Science goes to (medical) pot
The words “medical marijuana” got most of the attention. But there’s another word in Minnesota’s new law that’s likely to make an even bigger difference — and not only in Minnesota, but also in North Dakota and other states:
The word is “research.”
In allowing the limited use of medical-cannabis pills and other specialized products, Minnesota’s House and Senate smartly required the state Health Department to track the program, collect data on how it’s used and — most important — find out whether the therapies work.
North Dakota voters and lawmakers, the U.S. government and many other interested parties will find that information very useful as time goes on.
On Friday, the Legislature passed a compromise law that will “legalize the limited use of some forms of medical marijuana by next summer, a deal that Gov. Mark Dayton said he will sign into law,” Minnesota Public Radio reported.
“Under the agreement, the state will authorize two medical cannabis manufacturers to set up operations in Minnesota and distribute the product in pill or liquid form to qualified patients at up to eight distribution centers by July 1, 2015.
“Smoking of marijuana is not allowed. State Sen. Scott Dibble, DFL-Minneapolis, said patients would be allowed to vaporize ‘whole plant extracts’ but not dried leaves.”
The final votes are telling: 46-16 in the Senate, 89-40 in the House. When a landmark measure wins bipartisan supermajority support, it’s usually a sign that the new law has staying power and is destined to become a part of a place’s culture.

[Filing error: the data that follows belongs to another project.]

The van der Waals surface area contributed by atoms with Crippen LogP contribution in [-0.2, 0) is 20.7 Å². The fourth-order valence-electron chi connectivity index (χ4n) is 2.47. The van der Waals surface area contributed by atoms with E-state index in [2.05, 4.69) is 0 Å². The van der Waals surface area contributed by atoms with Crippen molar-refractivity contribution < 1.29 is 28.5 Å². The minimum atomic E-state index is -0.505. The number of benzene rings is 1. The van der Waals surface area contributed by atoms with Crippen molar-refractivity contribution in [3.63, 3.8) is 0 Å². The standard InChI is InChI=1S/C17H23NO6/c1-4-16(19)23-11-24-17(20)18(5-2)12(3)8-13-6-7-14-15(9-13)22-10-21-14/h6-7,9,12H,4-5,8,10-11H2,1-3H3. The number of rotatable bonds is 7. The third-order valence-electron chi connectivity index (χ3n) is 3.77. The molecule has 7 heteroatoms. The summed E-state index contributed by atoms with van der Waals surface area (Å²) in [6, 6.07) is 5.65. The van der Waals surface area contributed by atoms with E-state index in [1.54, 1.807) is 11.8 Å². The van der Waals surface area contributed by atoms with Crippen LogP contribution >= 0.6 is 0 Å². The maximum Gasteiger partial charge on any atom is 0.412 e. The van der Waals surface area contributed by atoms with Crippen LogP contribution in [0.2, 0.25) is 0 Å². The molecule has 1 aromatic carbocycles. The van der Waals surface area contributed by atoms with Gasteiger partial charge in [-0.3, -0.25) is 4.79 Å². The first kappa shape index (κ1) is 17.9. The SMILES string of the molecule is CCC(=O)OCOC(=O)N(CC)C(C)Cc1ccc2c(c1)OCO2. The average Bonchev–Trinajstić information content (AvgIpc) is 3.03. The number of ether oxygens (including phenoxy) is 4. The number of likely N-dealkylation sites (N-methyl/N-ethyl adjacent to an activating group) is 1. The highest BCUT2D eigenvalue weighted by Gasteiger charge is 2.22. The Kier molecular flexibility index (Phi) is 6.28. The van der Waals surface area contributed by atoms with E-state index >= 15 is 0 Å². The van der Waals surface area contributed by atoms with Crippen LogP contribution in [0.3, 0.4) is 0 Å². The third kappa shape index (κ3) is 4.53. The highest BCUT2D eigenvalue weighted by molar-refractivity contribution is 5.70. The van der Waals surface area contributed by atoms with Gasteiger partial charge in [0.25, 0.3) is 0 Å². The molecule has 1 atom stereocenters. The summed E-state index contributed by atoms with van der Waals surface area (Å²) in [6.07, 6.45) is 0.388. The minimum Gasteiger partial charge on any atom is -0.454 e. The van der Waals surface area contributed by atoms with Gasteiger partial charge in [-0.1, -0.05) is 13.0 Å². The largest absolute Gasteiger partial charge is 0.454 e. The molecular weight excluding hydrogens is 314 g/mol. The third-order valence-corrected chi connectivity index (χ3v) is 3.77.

Congratulations to the bill’s sponsors for shepherding what had been a bitterly contested proposal into a striking achievement of legislative unity.
The research requirement of the new law may have helped solidify that support:
“The commissioner of health shall establish a patient registry program to evaluate data on patient demographics, effective treatment options, clinical outcomes and quality-of-life outcomes for the purpose of reporting on the benefits, risks, and outcomes regarding patients with a qualifying medical condition engaged in the therapeutic use of medical cannabis,” the law declares.
The commissioner shall also “conduct research and studies based on data from health records submitted to the registry program and submit reports on intermediate or final research results to the legislature and major scientific journals.”
More than anything else, medical marijuana needs scientific certainty about its effectiveness in order to become a therapeutic norm. Minnesota’s new law will help provide some of that certainly, very much including any findings that the therapies don’t work.
The research will be invaluable as the laws and norms around medical marijuana continue to change.
— Grand Forks Herald